skip to main content
Apr 2020

Notice of Unavoidable Delay By Your New Home Builder

By Samantha Ahn

All of us now face evolving challenges caused by the COVID-19 pandemic. If you purchased a new home to be built in Ontario, you may have  received a Notice of Unavoidable Delay from your builder. 

Under the Ontario New Home Warranties Plan Act, new home builders must be registered with Tarion (www.tarion.com) and enroll all newbuilds in the Warranty Program which covers against major defects, workmanship, construction delays, project cancellation, etc.  The Tarion Addendum, which is attached to and forms part of the Agreement of Purchase and Sale,.sets out the warranty information, Critical Dates relating to the construction of the home, delay provisions, and all additional fees which may be applicable as closing adjustments.

The Tarion Addendum sets out in Section 5(a):

If Unavoidable delay occurs, the vendor may extend Critical Dates by no more than the length of the Unavoidable Delay Period, without the approval of the Purchaser and without the requirement to pay delayed occupancy compensation in connection with the Unavoidable Delay, provided the requirements of this section are met. 

An “Unavoidable Delay” means a strike, fire, explosion, flood, act of God, civil insurrection, act of war, act of terrorism or pandemic, plus any period of delay directly caused by the event, which is beyond the reasonable control of the builder and is not caused or contributed to by the fault of the builder.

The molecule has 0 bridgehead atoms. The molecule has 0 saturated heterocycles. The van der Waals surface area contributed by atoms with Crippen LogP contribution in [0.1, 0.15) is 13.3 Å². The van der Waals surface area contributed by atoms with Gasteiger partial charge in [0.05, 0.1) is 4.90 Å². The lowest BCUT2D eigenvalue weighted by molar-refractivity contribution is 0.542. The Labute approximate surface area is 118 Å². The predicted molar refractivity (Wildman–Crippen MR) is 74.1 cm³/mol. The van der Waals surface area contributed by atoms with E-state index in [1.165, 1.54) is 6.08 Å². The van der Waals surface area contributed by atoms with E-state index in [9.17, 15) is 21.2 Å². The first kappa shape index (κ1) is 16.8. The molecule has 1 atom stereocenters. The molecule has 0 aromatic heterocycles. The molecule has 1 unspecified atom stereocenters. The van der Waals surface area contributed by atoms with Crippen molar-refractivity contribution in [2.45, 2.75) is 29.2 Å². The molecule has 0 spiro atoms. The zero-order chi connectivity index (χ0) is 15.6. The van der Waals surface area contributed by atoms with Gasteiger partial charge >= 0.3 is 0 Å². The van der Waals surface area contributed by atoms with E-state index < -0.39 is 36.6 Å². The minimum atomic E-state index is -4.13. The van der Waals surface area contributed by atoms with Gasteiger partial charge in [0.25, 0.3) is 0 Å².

On March 11, 2020, World Health Organization declared a global pandemic in respect of the COVID-19. Since disruptions in the global business may cause material shortages, work stoppages or unavailability of government permits for a new home, the occupancy and completion of new homes may be inevitably delayed. Tarion has issued an advisory for closing delays due to COVID-19 for the period from March 16 to April 13, 2020.  More information will be available once the pandemic is over as the builder will send a Second Notice of Unavoidable Delay.

The Tarion Addendum provides that such unavoidable delays will not be compensable as opposed to the general compensation under Tarion, $150.00 per day up to the maximum $7,500.00, if the delay was caused by the fault of the builder. The builder may extend the Critical Dates, including the First Tentative Occupancy Date, by sending notices in writing to affected purchasers. The First Notice should contain the description of the delay and the estimate of the delay duration if possible. The Second Notice should provide the end date of the delay period, determine the “Remobilization Period” (any additional period of delay due to after=effects caused by the pandemic which are beyond the builder’s reasonable control), and set out the revised Critical Dates. As a rule of thumb, if it is reasonable for the builder to take a minimum of 30 days to assess the Remobilization Period.

HYPOTHETICAL EXAMPLE:

Let’s assume a case where the delay caused by a pandemic and the remobilization period lasts 31 days. Once the pandemic is concluded, then the builder must consult his or her contractors and advisors to determine the Remobilization Period.   

If the existing schedule of Critical Dates of a freehold home is as the follows:

  • First Tentative Occupancy Date: May 1, 2020
  • Firm Occupancy Date: December 29, 2020
  • Outside Occupancy Date: August 31, 2021
  • Purchaser’s Termination Period: September 30, 2021

Because the builder determined that the total delay period caused by the pandemic is 31 days, the builder has to extend the Closing until June 1, 2020 due to the Unavoidable Delay.  The revised schedule will be like this:

  • First Tentative Occupancy Date: June 1, 2020
  • Firm Occupancy Date: January 27, 2021
  • Outside Occupancy Date: September 29, 2021
  • Purchaser’s Termination Period: November 29, 2021

This article was written by Samantha Ahn, a qualified real estate lawyer with SorbaraLAW.  Samantha can be reached at (519) 741-8010 ext.295.

** This article is intended only to inform and educate. It is not legal advice. Be sure to contact a lawyer to obtain legal advice on any specific matter.

Share